4th Annual V21 Collective Summer Reading Groups
V21 is delighted to announce our fourth (!) annual Summer Reading Group series. This year’s topics are Work, Blackness, and Sex. As is traditional for our summer syllabi, each cluster mixes primary Victorian, secondary critical, and theoretical/philosophical texts.
The Chicago area group will meet June 21, July 20, and August 21, 3pm-5pm at the DePaul Library Rosati Room.
Join us in person or host one in your region! Satellite groups are worldwide! Use the 21 date or any day that works! Interested parties for whom travel would be required for in-person groups are also encouraged to use Zoom.
We’ll gladly advertise satellite groups here and through twitter. If you want to host a group and aren’t sure with whom you might collaborate, we can help facilitate connections. Satellite groups are welcome to use our syllabus from this year, from 2017, 2016, 2015, or from your own desires.
Use #v21summer for discussion prompts and simul-reading.
Contact us for details on satellites in locations such as:
(write v21collective at gmail for PDFs of the readings)
WORK (June 21)
What are the challenges and opportunities of aesthetically representing work? Are all media equally equipped in facing these challenges? How do the radical transformations in work wrought by the industrial revolution, urbanization, and enclosure materialize in Victorian literature? Do equally radical transformations separate Victorian work from C21 work? Can work be theorized?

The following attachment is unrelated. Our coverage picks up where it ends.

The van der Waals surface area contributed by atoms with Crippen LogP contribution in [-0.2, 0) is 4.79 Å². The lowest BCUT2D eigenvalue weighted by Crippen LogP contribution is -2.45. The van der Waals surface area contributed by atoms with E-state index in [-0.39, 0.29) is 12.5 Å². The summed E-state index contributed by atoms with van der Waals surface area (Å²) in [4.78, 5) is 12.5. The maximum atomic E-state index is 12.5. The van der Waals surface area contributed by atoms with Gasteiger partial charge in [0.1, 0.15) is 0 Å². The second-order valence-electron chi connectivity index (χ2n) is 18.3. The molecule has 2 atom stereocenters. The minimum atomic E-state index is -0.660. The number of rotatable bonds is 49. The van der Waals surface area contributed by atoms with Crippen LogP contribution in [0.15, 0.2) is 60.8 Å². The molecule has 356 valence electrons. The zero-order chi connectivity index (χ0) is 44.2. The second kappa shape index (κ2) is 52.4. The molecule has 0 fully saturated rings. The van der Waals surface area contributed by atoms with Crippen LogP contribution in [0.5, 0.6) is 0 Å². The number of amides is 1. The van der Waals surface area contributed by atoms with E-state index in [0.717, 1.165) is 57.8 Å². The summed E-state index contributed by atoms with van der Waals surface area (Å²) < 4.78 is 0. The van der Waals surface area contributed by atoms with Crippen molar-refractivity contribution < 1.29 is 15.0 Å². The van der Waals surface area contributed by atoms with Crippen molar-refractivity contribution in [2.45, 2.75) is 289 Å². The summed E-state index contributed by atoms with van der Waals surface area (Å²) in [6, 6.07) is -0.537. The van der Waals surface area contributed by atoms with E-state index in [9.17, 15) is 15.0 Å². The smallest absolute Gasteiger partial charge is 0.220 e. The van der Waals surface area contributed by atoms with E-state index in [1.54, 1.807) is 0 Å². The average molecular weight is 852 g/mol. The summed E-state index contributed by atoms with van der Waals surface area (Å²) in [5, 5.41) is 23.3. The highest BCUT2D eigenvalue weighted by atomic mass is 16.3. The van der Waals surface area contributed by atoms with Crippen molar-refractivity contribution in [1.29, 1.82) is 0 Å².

Ford Maddox Brown, Work (painting)
Karl Marx, “The Working Day”
Carolyn Lesjak Working Fictions intro and conclusion
Kathi Weeks The Problem with Work Intro and Epilogue
BLACKNESS (July 20)
What are the challenges and opportunities of aesthetically or sociologically representing blackness in the Victorian era? How do different genres respond to, or take shape from, these challenges? Why is work on race more common in romanticist and modernist literary criticism than in Victorian studies? Why have South Asian intellectuals pointedly taken up the African American question? How does the Victorian history of blackness illuminate or confound the political-economic determinants and theoretical promise of C21 blackness? How should Victorianists teach and write in the wake of Black Lives Matter? Why does the study of blackness necessitate transnational, transtemporal work?
Mary Seacole, Wonderful Adventures of Mrs Seacoale in Many Lands excerpt
Daniel Hack, Reaping Something New: African American Transformations of Victorian Literature intro
Lisa Lowe, The Intimacies of Four Continents intro
SEX (AUG 21)
What are the challenges and opportunities of aesthetically representing sex? Do these challenges change across media, genres, centuries? What distinguishes erotic aesthetics from pornography? How does Victorian expertise specifically contribute pedagogically, theoretically, and politically to #metoo? How do groundbreaking works of queer theory such as Sedgwick’s read upon their 25th anniversary? What is the place of queer theory in Victorian studies today?
Danny Wright, Bad Logic: Reasoning about Desire in the Victorian Novel Intro
Eve Sedgwick, “Jane Austen and the Masturbating Girl”; “Queer& Now”